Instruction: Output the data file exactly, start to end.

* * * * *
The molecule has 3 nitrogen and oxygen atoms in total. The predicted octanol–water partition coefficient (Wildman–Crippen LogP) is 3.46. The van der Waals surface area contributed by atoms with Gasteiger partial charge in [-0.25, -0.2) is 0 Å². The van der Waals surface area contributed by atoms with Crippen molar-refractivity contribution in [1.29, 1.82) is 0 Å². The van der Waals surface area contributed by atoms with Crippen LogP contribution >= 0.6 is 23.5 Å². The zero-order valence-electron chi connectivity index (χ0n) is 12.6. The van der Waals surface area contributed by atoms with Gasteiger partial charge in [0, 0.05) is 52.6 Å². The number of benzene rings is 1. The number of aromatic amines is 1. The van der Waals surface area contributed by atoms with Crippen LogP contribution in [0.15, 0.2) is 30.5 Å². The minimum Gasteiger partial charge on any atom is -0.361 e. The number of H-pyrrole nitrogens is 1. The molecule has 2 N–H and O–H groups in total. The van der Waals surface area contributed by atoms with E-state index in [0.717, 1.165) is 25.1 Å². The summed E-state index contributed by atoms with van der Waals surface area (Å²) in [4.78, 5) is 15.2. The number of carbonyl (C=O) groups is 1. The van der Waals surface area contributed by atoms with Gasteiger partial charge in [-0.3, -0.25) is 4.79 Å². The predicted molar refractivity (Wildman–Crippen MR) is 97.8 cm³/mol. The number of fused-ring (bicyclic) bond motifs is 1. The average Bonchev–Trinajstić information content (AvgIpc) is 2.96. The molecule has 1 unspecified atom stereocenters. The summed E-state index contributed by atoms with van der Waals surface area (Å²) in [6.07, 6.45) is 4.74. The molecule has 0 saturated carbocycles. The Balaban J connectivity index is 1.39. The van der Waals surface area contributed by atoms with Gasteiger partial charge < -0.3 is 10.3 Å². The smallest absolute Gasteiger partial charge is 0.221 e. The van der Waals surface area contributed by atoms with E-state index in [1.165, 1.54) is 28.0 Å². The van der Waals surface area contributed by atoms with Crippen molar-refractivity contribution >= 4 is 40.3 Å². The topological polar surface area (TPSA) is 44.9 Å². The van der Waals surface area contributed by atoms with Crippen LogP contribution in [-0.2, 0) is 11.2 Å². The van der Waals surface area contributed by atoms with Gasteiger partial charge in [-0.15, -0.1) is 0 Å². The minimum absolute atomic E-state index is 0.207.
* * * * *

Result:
The molecule has 3 nitrogen and oxygen atoms in total. The predicted octanol–water partition coefficient (Wildman–Crippen LogP) is 3.46. The van der Waals surface area contributed by atoms with Gasteiger partial charge in [-0.25, -0.2) is 0 Å². The van der Waals surface area contributed by atoms with Crippen molar-refractivity contribution in [1.29, 1.82) is 0 Å². The van der Waals surface area contributed by atoms with Crippen LogP contribution >= 0.6 is 23.5 Å². The zero-order valence-electron chi connectivity index (χ0n) is 12.6. The van der Waals surface area contributed by atoms with Gasteiger partial charge in [0, 0.05) is 52.6 Å². The number of benzene rings is 1. The number of aromatic amines is 1. The van der Waals surface area contributed by atoms with Crippen LogP contribution in [0.15, 0.2) is 30.5 Å². The minimum Gasteiger partial charge on any atom is -0.361 e. The number of H-pyrrole nitrogens is 1. The molecule has 2 N–H and O–H groups in total. The van der Waals surface area contributed by atoms with E-state index in [0.717, 1.165) is 25.1 Å². The summed E-state index contributed by atoms with van der Waals surface area (Å²) in [4.78, 5) is 15.2. The number of carbonyl (C=O) groups is 1. The van der Waals surface area contributed by atoms with Gasteiger partial charge in [-0.3, -0.25) is 4.79 Å². The predicted molar refractivity (Wildman–Crippen MR) is 97.8 cm³/mol. The number of fused-ring (bicyclic) bond motifs is 1. The average Bonchev–Trinajstić information content (AvgIpc) is 2.96. The molecule has 1 unspecified atom stereocenters. The summed E-state index contributed by atoms with van der Waals surface area (Å²) in [6.07, 6.45) is 4.74. The molecule has 0 saturated carbocycles. The Balaban J connectivity index is 1.39. The van der Waals surface area contributed by atoms with Gasteiger partial charge < -0.3 is 10.3 Å². The smallest absolute Gasteiger partial charge is 0.221 e. The van der Waals surface area contributed by atoms with E-state index in [1.165, 1.54) is 28.0 Å². The van der Waals surface area contributed by atoms with Crippen molar-refractivity contribution >= 4 is 40.3 Å². The topological polar surface area (TPSA) is 44.9 Å². The van der Waals surface area contributed by atoms with Crippen LogP contribution in [-0.2, 0) is 11.2 Å². The van der Waals surface area contributed by atoms with Gasteiger partial charge in [-0.15, -0.1) is 0 Å². The minimum absolute atomic E-state index is 0.207.